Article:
7 Things You Probably Didn't Know About Coca-Cola
Like most Americans, you've probably been enjoying the sweet, fizzy nectar of the gods otherwise known as Coca-Cola for your entire life. You're likely also familiar with the tale of the soft drink's slightly shady beginnings, as a medicine invented by Atlanta pharmacist Dr. John S. Pemberton in 1885. You've no doubt heard that it once contained actual cocaine.
But there's also plenty you might not know about Coca-Cola from the course of its 132 history. So, before you crack open your next can, bottle, or pour yourself a glass, indulge in a bit of little-known Coca-Cola trivia courtesy of our friends at The Daily Meal:
1. It was created as an alternative to morphine.
A Confederate Colonel, John Pemberton developed an addiction to morphine after sustaining injuries in the Civil War. He ended up inventing the prototype for Coca-Cola's recipe in a search of an opium-free substitute. The end result, which he called a "brain tonic and intellectual beverage," was served for five cents a glass at his drugstore in Columbus, Georgia.
2. Its name was derived from 2 key ingredients.
The name Coca-Cola is derived from original drink's two primary ingredients: the coca leaf and the kola nut. Extract of the coca leaf was essentially cocaine, while the kola nut provided caffeine. Pemberton's partner and bookkeeper, Frank M. Robinson, is credited with naming the beverage "Coca‑Cola" as well as designing the logo, which is still used today.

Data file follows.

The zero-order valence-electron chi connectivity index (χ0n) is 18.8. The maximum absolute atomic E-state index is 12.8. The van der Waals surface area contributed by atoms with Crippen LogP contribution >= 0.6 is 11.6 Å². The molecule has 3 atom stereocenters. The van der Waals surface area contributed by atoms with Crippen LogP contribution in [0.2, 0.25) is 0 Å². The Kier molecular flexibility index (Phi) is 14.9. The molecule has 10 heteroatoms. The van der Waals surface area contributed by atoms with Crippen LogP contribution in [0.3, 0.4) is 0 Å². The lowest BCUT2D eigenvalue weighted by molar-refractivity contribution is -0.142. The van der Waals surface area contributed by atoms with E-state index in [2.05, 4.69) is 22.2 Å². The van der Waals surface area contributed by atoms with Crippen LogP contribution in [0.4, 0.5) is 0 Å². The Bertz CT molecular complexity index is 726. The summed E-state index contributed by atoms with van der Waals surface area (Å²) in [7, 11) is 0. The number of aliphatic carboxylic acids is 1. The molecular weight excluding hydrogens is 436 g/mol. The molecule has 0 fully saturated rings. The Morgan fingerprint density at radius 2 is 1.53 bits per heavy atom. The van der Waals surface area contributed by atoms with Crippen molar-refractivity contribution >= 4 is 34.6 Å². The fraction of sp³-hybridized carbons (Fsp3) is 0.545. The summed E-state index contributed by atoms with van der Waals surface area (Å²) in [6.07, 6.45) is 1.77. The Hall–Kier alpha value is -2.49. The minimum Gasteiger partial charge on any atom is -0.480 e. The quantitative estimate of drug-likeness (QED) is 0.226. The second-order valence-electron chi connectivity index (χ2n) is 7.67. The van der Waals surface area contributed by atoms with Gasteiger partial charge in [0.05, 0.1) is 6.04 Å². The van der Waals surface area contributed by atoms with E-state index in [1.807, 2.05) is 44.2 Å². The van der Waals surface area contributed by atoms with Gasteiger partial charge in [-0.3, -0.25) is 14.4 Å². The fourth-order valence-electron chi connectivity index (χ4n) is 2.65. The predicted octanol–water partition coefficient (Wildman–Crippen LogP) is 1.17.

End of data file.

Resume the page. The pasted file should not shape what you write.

3. It was originally alcoholic.
Because caffeine and cocaine weren't enough, Pemberton's original Coca-Cola formula also included a third intoxicant: alcohol. According to The Daily Meal, Coca-Cola was originally developed as a coca wine, which was first created in France in the 1860s. Wine was removed from the recipe after Atlanta passed prohibition legislation in 1886.
4. It originally contained 9 milligrams of cocaine per glass.
Before the cocaine was phased out of the recipe in 1903, it was estimated that each glass of Coke contained about 9 milligrams of cocaine—enough to make it a serious intoxicant. In 1988, The New York Times discovered that Coca-Cola still contained non-narcotic coca leaf extract. ''Ingredients from the coca leaf are used, but there is no cocaine in it and it is all tightly overseen by regulatory authorities,'' a Coca-Cola spokesperson confirmed to the paper at the time.
5. The recipe is locked in a vault.
If you dream of one day getting your hands on the recipe, we have bad news for you. The formula for modern Coca-Cola is locked away in a vault, which you can visit it at Atlanta's World of Coca-Cola. Only two employees are said to know the exact formula, and they're not allowed to travel together.
WATCH: Southern Kids Try Coke and Peanuts
6. The bottle was modeled after the cocoa pod.
In 1915, Indiana's Root Glass Company was hired to create a new, instantly recognizable bottle for Coca-Cola. The staff wanted to base the design on the shape of either the coca leaf or kola nut, but because couldn't find any photos or illustrations of them at the local library, they went with the cocoa pod instead. This bottle shape became standard in 1920.
7. There was a coke dispenser onboard the space shuttle.
Astronauts on board the space shuttle Discovery in 1995 were sent into orbit with the ultimate reminder of home: a Coke dispenser! The contraption, called a Fluids Generic Bioprocessing Apparatus, was meant to test if carbon dioxide, water, and syrup could be successfully mixed to form soda in space. The test was a success, and the astronauts were able to enjoy both Coke and Diet Coke in space.